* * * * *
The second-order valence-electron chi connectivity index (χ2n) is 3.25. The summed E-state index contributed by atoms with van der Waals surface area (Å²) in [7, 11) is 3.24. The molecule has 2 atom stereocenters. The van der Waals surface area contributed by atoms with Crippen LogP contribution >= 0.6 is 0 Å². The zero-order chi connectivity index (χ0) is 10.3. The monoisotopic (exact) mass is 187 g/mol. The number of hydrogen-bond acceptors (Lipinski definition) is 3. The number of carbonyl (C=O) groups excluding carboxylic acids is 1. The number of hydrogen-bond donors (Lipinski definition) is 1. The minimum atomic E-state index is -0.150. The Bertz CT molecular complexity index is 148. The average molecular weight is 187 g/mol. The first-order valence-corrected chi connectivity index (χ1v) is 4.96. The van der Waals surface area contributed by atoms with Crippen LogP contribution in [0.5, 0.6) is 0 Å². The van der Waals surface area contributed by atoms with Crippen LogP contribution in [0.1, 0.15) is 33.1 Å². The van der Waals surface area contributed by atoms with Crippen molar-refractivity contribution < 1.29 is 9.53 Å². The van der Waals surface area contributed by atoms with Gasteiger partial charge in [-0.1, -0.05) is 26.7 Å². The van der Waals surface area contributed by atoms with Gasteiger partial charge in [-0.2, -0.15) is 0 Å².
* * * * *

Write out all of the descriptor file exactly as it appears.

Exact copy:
The second-order valence-electron chi connectivity index (χ2n) is 3.25. The summed E-state index contributed by atoms with van der Waals surface area (Å²) in [7, 11) is 3.24. The molecule has 2 atom stereocenters. The van der Waals surface area contributed by atoms with Crippen LogP contribution >= 0.6 is 0 Å². The zero-order chi connectivity index (χ0) is 10.3. The monoisotopic (exact) mass is 187 g/mol. The number of hydrogen-bond acceptors (Lipinski definition) is 3. The number of carbonyl (C=O) groups excluding carboxylic acids is 1. The number of hydrogen-bond donors (Lipinski definition) is 1. The minimum atomic E-state index is -0.150. The Bertz CT molecular complexity index is 148. The average molecular weight is 187 g/mol. The first-order valence-corrected chi connectivity index (χ1v) is 4.96. The van der Waals surface area contributed by atoms with Crippen LogP contribution in [0.5, 0.6) is 0 Å². The van der Waals surface area contributed by atoms with Crippen LogP contribution in [0.1, 0.15) is 33.1 Å². The van der Waals surface area contributed by atoms with Crippen molar-refractivity contribution < 1.29 is 9.53 Å². The van der Waals surface area contributed by atoms with Gasteiger partial charge in [-0.1, -0.05) is 26.7 Å². The van der Waals surface area contributed by atoms with Gasteiger partial charge in [-0.2, -0.15) is 0 Å².